Last year, I wrote in this space that "our continuing challenge is the transformation of internal control into an integral part of the Department's entire cycle of planning, budgeting, management, accounting, and auditing." We have made great strides in meeting this challenge over the past year and I am proud to share a few examples of our efforts:

  • The Department instituted an Internal Control Board as part of its implementation of the revised OMB Circular A-123, ensuring the continued involvement of senior management in developing strategies to safeguard resources. This Board complements the quarterly attestations required of every agency head on the status of financial management within their purviews. Through these vehicles, Departmental executives remain informed and accountable for the financial management of their operations.
  • The Department successfully launched E-Gov Travel, an end-to-end integrated travel system. DOL is the first Federal agency to deploy fully this type of system. From travel authorization to reimbursement, the new system provides fast, accurate information and streamlines the entire travel process, resulting in significant savings to the taxpayers through better accountability and operating efficiency for the Department.
  • Cost Analysis Manager (CAM) is increasingly used by managers throughout the Department, providing improved program performance information that enables more informed decision-making by allowing managers to understand the true cost of programs. Additionally, throughout this Performance and Accountability Report, CAM data demonstrates exactly how much money was spent on each Departmental goal and objective. CAM will soon incorporate more robust predictive planning capabilities, providing the forecasting needs that managers need for their programs to better prepare for the future. We have come a long way in the last five years; where once the Department's managerial cost accounting efforts consisted of isolated pilot programs, we now have a sustained enterprise-wide effort that is improving the results of the Department's many important programs.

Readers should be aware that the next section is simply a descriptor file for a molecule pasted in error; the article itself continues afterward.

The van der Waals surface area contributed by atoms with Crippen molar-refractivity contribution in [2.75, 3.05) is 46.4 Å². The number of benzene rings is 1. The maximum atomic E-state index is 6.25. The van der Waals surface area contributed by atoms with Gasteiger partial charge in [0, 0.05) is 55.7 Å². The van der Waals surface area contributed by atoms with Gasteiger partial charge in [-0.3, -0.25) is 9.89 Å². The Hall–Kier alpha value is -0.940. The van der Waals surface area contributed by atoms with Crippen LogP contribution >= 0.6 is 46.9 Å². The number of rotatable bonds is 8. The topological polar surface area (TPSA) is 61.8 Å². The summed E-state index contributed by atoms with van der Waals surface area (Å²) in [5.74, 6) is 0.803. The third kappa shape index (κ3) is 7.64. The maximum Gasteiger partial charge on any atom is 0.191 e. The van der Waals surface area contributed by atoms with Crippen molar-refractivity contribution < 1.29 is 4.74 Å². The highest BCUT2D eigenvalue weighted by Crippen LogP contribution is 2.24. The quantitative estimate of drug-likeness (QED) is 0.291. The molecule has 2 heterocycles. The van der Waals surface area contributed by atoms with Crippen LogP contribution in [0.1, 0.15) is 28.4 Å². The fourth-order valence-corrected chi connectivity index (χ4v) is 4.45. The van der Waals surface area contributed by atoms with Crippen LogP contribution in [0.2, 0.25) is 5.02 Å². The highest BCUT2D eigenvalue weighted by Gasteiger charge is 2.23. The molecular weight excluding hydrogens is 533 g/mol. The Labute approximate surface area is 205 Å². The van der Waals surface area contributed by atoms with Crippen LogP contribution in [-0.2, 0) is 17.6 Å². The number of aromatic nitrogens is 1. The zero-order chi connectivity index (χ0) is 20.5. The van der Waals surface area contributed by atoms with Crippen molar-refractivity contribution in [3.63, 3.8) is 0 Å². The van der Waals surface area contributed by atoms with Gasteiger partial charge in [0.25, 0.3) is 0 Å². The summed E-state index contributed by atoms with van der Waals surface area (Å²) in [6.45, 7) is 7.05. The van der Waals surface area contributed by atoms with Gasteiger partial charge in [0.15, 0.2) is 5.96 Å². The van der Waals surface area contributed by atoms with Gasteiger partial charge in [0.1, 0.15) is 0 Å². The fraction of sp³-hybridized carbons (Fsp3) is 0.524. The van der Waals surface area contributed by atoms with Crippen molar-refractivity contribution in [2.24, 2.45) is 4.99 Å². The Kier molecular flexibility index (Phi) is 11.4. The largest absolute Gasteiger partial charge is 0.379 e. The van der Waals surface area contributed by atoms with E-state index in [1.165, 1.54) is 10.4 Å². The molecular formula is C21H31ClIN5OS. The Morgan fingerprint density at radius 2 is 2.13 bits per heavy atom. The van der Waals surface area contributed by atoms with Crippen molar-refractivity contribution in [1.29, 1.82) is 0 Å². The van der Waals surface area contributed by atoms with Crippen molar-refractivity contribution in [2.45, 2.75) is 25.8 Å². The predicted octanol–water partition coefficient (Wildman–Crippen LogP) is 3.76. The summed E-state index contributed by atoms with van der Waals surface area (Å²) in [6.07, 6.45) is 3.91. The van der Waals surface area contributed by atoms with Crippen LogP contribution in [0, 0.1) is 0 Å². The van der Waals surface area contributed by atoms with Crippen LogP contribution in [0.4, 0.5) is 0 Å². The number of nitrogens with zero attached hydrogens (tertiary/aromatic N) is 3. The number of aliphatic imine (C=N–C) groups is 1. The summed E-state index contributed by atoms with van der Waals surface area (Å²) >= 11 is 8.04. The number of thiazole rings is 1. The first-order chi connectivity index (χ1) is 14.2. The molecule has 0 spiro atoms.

• The Department is in the process of replacing its core accounting system with a new state-of-the-art financial management solution, called Labor Executive Accountability Program (LEAP), that will leverage innovative technologies and provide a secure and stable environment for managing the Department's finances.

Our ongoing success is due to the commitment of the Secretary Chao and the Department's senior leadership to accountability and the discipline and professionalism of our skilled career employees. As we look to the coming year, we will continue to transform DOL's financial management environment away from a singular focus on transaction processing. Instead, we seek a new paradigm where financial management practices will incorporate greater support and analysis to assist with key management decisions. As part of this effort, we are providing new training and professional development opportunities to help our financial professionals build upon their skill sets and capabilities while reemphasizing the importance of sound financial management at every level of the organization. We are also looking into validation of financial management training results through independent skill set certification. Our efforts are creating an environment in which integrated financial and performance information is sought and valued in both decision-making and evaluation processes, contributing to a legacy of which we can be extremely proud.

Samuel T. Mok

Chief Financial Officer

November 15, 2006